As I've pointed out I think most effective mayors do have these traits. Sure it rankles the members of the public safety forces when the guy they are directed to show disdain for bosses them around. I'm sure the rank and file have been given their marching orders - the mayor is not to be trusted. An age old fight continues.

What rankles me, a taxpayer, is the blatant disregard by police officers for the just order of things in city governance. The Beacon article made sure to point out that the officer who made the claim has an honorable military record with the U.S Marines. While that is impressive and much appreciated it's not an excuse to contravene the mandate our elected leaders have to act as the chief executive of the city. Even though it may hurt your feelings.

How can I say this politely? The union president is not the elected leader of Akron, the mayor is. As an police officer you don't have to like him but, you do have to respect his position. He put in office by a vote of the people (twice in less than two years). In fact I'm almost sure that the armed forces are tasked with protecting our system which is based on the rule of law.

To go further I'd guess that one of the tenets that people who've served in the armed forces take with them is respect for the chain of command. The stubborn fact here is that the dude at the top of the food chain is the mayor and you don't have to like him to serve and protect the rest of us. The FOP leadership should consider this principle, especially if they are going to foist that Safety Tax Levy on us this fall.

Friday, July 10, 2009

Wrongsizing State Tax Revenue

The State's budget impasse may be near a conclusion but the real issues with the long term budget structure are not going away.

I've been barking about the massive failure of the tax reforms enacted in 2005 and 2007 for some time now. Those changes instituted under the guise of reform may have been politically expedient buy have contributed to the historic crash in State tax receipts.

The latest confirmation comes from an official analysis conducted by Office of Budget & Management. Careful examination reveals just how badly the reforms have buried Ohio government in a sea of red ink. Consider the findings released in this weeks GONGWER NEws Service (s/r) report for July 9th:

Agency spokesman John Kohlstrand said the annual drop is by far the largest in years for which the state has easily researched data, as he personally looked up numbers dating back more than 50 years.

"Nothing remotely like this has happened in the past half century," he said. "Certainly, it is a historic drop."

While not a surprise to officials given the dismal performance of the personal income tax and other revenue sources in the later months of FY 2009, the final year-to-date numbers were dragged deeper into the red by a month that saw Ohio's coffers take in nearly 24% less in tax collections than in June 2008.

State budget administrators have said the biggest factors in the drop are the economic anemia and the tax restructuring of 2005, which reduced income tax rates across the board by 21%, cut or eliminated certain business taxes and made other changes.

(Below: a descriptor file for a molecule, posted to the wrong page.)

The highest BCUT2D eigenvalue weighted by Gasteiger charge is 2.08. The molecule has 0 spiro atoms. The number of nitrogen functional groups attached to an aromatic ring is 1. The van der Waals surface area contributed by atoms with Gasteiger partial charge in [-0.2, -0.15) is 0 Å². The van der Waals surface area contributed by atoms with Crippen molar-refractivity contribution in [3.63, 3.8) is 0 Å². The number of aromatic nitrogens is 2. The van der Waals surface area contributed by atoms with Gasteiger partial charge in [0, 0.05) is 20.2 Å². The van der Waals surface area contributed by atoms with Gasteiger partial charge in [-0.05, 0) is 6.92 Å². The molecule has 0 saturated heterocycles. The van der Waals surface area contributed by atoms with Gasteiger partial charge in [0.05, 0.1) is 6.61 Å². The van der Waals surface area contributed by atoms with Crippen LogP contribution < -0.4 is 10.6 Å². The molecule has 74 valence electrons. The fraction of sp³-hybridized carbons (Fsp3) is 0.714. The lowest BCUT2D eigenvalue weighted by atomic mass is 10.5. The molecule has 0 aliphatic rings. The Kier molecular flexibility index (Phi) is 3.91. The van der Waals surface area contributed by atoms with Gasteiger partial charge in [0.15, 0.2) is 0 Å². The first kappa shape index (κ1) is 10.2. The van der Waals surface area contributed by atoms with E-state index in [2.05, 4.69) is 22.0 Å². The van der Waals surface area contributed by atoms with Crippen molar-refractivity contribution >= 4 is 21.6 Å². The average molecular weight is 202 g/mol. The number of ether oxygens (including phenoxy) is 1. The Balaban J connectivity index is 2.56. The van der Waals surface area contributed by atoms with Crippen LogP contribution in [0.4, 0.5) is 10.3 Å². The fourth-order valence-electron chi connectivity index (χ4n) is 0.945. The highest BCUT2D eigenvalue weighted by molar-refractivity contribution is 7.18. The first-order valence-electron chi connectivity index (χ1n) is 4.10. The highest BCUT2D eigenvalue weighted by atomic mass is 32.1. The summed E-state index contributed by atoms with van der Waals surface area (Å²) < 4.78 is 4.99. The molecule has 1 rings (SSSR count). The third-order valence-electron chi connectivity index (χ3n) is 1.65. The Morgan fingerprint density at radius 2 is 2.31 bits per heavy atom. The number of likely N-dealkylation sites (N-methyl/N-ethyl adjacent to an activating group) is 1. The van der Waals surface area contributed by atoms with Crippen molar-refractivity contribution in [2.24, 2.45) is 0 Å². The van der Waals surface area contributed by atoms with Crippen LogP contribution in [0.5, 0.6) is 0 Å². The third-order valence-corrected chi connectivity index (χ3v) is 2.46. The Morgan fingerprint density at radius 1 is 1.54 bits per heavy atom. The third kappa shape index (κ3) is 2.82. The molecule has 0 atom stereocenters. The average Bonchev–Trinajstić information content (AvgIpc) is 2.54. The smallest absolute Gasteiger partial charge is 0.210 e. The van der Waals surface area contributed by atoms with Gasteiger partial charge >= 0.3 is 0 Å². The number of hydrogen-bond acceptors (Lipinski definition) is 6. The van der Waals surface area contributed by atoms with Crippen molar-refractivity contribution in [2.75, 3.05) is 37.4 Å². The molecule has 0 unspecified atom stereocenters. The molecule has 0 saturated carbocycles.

The economic impacts became clearer with the close of tax filing season, after which Gov. Ted Strickland's administration revised its already dampened financial projections and later announced the state faced a roughly $1 billion deficit for FY 2009. That hole was filled with the drainage of the Budget Stabilization Fund, which now stands at 89 cents.

Last fiscal year was the third in a row in which the state collected less tax revenue that the year before - a streak that's also considered a record. Mr. Kohlstrand said the agency could only find three other years dating back to 1957 in which such declines occurred.
The changes in fact did not ameliorate the impact of the recession as predicted by the supply side faithful and anti-tax geniuses that had insisted this would be the case. Why not? Tax cuts work in every situation.

It seems event the magic elixir of unbridled tax cuts didn't do the job of protecting the rust belt capital from the effects of the Great Recession. Maybe a more moderate and you know, sensible regime of changes would have left us a more sustainable budget structure.

This latest budget and future budgets will not be made right until someone has the courage to patch the flawed tax reforms of General Assemblies past.

Friday, July 03, 2009

From The Beach To The Moon

Vive Le Tour!

The 96th edition of the greatest of all bike races kicks off in Monte Carlo tomorrow. Free up space on your DVR and settle in for the next three weeks.
This year's TDF offers a time trial in Monaco, a relapse of the notorious team time trial, a slew of classic climbs and of course the penultimate stage finish on Mt.Ventoux. That one will be epic.

The smart money is on 2007 champ Alberto Contador who is a teammate of The Boss, Lance Armstrong. I doubt the seven time winner will be able to contend in this field but I wouldn't be surprised to see him steal a stage or time trial win. My guess is that he will be relegated to super domestique for most of the tour.

My top three in no particular order:

1. Alberto Contador - has to be the favorite even though he missed last year
2. Cadel Evans - cuddles has been quiet so far but look for him to be in the hunt.
3. Andy Schleck - I think the younger of the brothers Schelck has GC potential this year.

I would put the over under on positive doping tests at three.

Divining Truth From The Palinisms

Sarah Palin is stepping down as Governor of AlASka and the talking heads on CNN are actually trying to discern some logical rationale for the move.

CNN also played the rambling ten minute speech given from the unofficial state capital of AlASka, the Palin residence. It went in more directions than a country crossroad at times sounding like a victory speech and then a polemic on Obamanomics. She's was also quick to lash out at the media and critics in her classic paranoid fashion even mentioning past ethics investigations of her administration.

I don't know what is more curious a thing to take away from the event. Trying to divine the actual motive behind Palin's quitting is perplexing enough. Then watching cable news guys assuming there is a calculated and strategic element to the announcement is just as curious.

I'm guessing she has either been offered her own show on Faux News or she is going to be indicted on some kind of ethics charges very shortly. Maybe she sees opportunity in a potential GOP contender for president being taken out of contention by his infidelity. Keep you eye on the ball.